Ramadan is just over the horizon, starting the middle of next week, just as the terror wave in Israel has increased once again.
At the same time, the Knesset’s April 2 recess is bearing down on the country as a potential judgment day in the giant conflagration over the government’s judicial overhaul policy.
The Jerusalem Post spoke to multiple top former IDF officials representing some different views on what has happened and should happen regarding the impact of the judicial overhaul debate on the reserves and the country’s security and how everything will pan out.
A pessimistic forecast
The most pessimistic of the officials was Brig.-Gen. (ret.) Ilan Paz, a former head of the Civil Administration of Judea and Samaria and former deputy chief of the Shayetet 13 reconnaissance unit.
He warned that “if the government continues to race on with the judicial revolution and to change us into a nondemocratic state, then there won’t be IDF reservists in many units, not in the special forces and not in the vast majority of the combat fighters. And the more elite the unit, the bigger the issue. If we are not a democracy, people will stop volunteering.”
Asked about how the reservists crisis would impact security, he said, “What is the significance to Israel’s security capabilities? A complete disaster.”
Referring to the compromise promoted by President Isaac Herzog, Paz said, “I don’t think he can end the protests. The protests won’t accept anything other than a complete cancellation” of the judicial overhaul, as opposed to cosmetic changes.
“I do not see the compromise of the president getting there, so it is not relevant,” said Paz.
Moreover, he stated, “There won’t be a compromise. The prime minister is not the kind of person who agrees to a compromise. There are specific consequences for the coalition, and for Netanyahu personally,” which are motivation to ensure that the maximal judicial overhaul passes.
He said that what Netanyahu demands for his personal criminal issues “the protesters cannot accept for sure. We are on the edge of a constitutional crisis within a few weeks."
“The government has “created a crisis of trust that there has never been with the IDF among the reserves,” he said.
Next, he said that if there is a conflict between the government and the High Court, “the IDF chief, the Shin Bet chief and the police chief will all stand by the High Court.”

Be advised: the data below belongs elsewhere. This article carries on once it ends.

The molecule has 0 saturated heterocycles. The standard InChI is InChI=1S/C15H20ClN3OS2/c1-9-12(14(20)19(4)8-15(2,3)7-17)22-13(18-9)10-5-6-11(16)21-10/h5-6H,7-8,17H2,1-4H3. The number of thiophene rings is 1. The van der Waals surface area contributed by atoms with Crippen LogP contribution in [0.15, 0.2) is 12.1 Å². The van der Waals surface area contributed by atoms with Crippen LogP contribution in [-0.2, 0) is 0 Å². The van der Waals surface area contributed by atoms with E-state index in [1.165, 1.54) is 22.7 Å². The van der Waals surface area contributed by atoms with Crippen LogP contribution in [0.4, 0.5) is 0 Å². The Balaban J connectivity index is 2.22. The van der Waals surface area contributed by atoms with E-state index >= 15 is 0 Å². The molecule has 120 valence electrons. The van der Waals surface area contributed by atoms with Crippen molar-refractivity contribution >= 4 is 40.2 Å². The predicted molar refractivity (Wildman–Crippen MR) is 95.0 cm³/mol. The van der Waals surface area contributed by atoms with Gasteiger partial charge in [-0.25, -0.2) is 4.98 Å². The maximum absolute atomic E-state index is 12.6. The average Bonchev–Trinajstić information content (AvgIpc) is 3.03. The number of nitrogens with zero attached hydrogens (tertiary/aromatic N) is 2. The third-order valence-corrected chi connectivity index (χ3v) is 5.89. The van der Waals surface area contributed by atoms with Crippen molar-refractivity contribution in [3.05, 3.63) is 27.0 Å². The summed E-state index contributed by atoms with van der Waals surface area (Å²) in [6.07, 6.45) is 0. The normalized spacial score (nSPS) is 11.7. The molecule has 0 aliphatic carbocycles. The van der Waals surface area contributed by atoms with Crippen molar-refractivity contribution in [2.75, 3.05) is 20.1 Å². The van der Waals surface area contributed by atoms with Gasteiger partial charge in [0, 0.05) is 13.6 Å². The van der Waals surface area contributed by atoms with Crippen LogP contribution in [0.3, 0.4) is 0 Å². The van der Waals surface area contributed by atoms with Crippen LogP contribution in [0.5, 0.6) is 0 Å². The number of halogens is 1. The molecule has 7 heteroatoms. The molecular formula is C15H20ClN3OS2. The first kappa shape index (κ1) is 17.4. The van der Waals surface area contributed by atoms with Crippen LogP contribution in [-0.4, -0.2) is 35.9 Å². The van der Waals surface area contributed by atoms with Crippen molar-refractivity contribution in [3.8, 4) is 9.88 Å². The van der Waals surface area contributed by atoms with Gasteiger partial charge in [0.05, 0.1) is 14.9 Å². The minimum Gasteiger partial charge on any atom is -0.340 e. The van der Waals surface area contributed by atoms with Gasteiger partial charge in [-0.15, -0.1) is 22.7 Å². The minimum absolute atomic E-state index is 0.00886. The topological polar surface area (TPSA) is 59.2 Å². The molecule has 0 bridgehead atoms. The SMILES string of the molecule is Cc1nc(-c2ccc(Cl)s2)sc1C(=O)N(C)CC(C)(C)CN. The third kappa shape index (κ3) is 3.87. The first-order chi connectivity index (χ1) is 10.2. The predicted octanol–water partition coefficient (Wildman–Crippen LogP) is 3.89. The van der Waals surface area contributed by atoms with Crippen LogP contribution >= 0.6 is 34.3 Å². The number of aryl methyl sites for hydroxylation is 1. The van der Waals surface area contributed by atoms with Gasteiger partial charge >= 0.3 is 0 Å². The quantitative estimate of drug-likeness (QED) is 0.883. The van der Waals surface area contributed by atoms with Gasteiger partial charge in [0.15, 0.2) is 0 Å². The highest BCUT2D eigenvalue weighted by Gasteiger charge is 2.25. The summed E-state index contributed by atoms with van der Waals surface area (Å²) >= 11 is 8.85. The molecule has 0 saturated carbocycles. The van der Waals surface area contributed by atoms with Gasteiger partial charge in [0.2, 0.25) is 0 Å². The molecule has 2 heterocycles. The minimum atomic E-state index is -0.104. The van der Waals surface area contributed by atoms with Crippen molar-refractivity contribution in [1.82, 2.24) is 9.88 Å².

Regarding dealing with the escalating terrorism in the West Bank, especially with Ramadan starting next week, Paz said that the judicial overhaul could be dangerous because “most of the special forces will not volunteer. This needs to be explained to the prime minister and the defense minister.”
He said Israel could face more terrorism from the West Bank and more attacks on the borders, with many of Israel’s enemies choosing to test whether its security forces are weaker now.
Slightly more hopeful tones
FORMER IDF Maj.-Gen. (ret.) and OC Central Command Gadi Shamni was also highly critical of Netanyahu and extremely concerned, but somewhat more hopeful than Paz.
He said that IDF reservists threatening to strike from pilot combat units, Intelligence Corps Unit 8200, Maglan special forces and others had “raised a red flag to the government. They raised the alarm. There still has not been a situation where a unit didn’t show up for reserve duty. But they are saying that if this [the judicial overhaul] continues, we will have a problem.
“Lots of people attacked them, but I think it was simply that they presented their views. They are part of Israeli society,” said Shamni.
“The percentage of the people who serve the state” in the IDF reserves “is a tiny percentage,” estimated by surveys at around only 1.5% of the whole population. “They come for their unit, their comrades in arms and for the state.”
However, he said that, “when a trend like this is evolving, they think maybe they will get an order from above which is problematic, which is on the fence of being legal or which is clearly illegal or which is even grossly illegal.
“People should take this seriously. It is an enormous mistake the way that many politicians took this, and injected the IDF into a political debate,” he stated.
He said they should have said, “‘We understand there are concerns. But no, they went straight into attack mode. Some ministers let themselves fly off the handle. There is no word for it other than, maybe, shameful.”